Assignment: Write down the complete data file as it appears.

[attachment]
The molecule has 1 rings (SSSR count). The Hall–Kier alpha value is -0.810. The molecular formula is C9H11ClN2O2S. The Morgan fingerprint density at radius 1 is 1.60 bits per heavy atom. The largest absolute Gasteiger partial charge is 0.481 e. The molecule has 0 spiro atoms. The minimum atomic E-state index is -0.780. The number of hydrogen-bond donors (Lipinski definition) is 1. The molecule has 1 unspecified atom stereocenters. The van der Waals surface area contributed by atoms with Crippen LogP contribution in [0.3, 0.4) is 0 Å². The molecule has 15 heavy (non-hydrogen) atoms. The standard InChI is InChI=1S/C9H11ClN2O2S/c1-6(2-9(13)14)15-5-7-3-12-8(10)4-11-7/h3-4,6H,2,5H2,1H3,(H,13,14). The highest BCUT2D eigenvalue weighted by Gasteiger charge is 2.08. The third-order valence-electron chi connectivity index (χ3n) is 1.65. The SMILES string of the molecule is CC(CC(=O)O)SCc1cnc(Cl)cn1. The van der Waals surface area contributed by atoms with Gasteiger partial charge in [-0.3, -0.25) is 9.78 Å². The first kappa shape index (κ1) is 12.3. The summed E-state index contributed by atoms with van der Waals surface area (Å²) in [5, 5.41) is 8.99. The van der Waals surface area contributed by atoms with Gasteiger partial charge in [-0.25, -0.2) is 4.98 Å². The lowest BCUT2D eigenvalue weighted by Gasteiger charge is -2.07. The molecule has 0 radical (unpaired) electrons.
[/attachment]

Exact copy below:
The molecule has 1 rings (SSSR count). The Hall–Kier alpha value is -0.810. The molecular formula is C9H11ClN2O2S. The Morgan fingerprint density at radius 1 is 1.60 bits per heavy atom. The largest absolute Gasteiger partial charge is 0.481 e. The molecule has 0 spiro atoms. The minimum atomic E-state index is -0.780. The number of hydrogen-bond donors (Lipinski definition) is 1. The molecule has 1 unspecified atom stereocenters. The van der Waals surface area contributed by atoms with Crippen LogP contribution in [0.3, 0.4) is 0 Å². The molecule has 15 heavy (non-hydrogen) atoms. The standard InChI is InChI=1S/C9H11ClN2O2S/c1-6(2-9(13)14)15-5-7-3-12-8(10)4-11-7/h3-4,6H,2,5H2,1H3,(H,13,14). The highest BCUT2D eigenvalue weighted by Gasteiger charge is 2.08. The third-order valence-electron chi connectivity index (χ3n) is 1.65. The SMILES string of the molecule is CC(CC(=O)O)SCc1cnc(Cl)cn1. The van der Waals surface area contributed by atoms with Gasteiger partial charge in [-0.3, -0.25) is 9.78 Å². The first kappa shape index (κ1) is 12.3. The summed E-state index contributed by atoms with van der Waals surface area (Å²) in [5, 5.41) is 8.99. The van der Waals surface area contributed by atoms with Gasteiger partial charge in [-0.25, -0.2) is 4.98 Å². The lowest BCUT2D eigenvalue weighted by Gasteiger charge is -2.07. The molecule has 0 radical (unpaired) electrons.